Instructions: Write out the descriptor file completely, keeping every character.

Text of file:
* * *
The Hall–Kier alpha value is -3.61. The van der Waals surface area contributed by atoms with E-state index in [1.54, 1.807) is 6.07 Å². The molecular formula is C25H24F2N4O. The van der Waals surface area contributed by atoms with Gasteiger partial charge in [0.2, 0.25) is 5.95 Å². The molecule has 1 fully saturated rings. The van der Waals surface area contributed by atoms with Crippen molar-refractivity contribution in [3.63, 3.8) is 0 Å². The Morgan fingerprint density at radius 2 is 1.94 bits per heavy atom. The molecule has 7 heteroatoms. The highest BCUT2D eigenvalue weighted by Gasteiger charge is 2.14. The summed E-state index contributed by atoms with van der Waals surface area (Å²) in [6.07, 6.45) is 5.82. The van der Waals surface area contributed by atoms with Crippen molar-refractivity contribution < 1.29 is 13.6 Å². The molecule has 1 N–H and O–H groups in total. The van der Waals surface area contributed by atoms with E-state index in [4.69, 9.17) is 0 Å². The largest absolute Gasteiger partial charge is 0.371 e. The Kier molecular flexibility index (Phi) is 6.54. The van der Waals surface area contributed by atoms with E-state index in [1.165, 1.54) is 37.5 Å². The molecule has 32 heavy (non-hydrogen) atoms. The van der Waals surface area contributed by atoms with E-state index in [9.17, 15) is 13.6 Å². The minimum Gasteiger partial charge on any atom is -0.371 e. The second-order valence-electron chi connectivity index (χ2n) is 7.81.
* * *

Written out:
The Hall–Kier alpha value is -3.61. The van der Waals surface area contributed by atoms with E-state index in [1.54, 1.807) is 6.07 Å². The molecular formula is C25H24F2N4O. The van der Waals surface area contributed by atoms with Gasteiger partial charge in [0.2, 0.25) is 5.95 Å². The molecule has 1 fully saturated rings. The van der Waals surface area contributed by atoms with Crippen molar-refractivity contribution in [3.63, 3.8) is 0 Å². The Morgan fingerprint density at radius 2 is 1.94 bits per heavy atom. The molecule has 7 heteroatoms. The highest BCUT2D eigenvalue weighted by Gasteiger charge is 2.14. The summed E-state index contributed by atoms with van der Waals surface area (Å²) in [6.07, 6.45) is 5.82. The van der Waals surface area contributed by atoms with Crippen molar-refractivity contribution < 1.29 is 13.6 Å². The molecule has 1 N–H and O–H groups in total. The van der Waals surface area contributed by atoms with E-state index in [4.69, 9.17) is 0 Å². The largest absolute Gasteiger partial charge is 0.371 e. The Kier molecular flexibility index (Phi) is 6.54. The van der Waals surface area contributed by atoms with E-state index in [1.165, 1.54) is 37.5 Å². The molecule has 32 heavy (non-hydrogen) atoms. The van der Waals surface area contributed by atoms with E-state index in [9.17, 15) is 13.6 Å². The minimum Gasteiger partial charge on any atom is -0.371 e. The second-order valence-electron chi connectivity index (χ2n) is 7.81.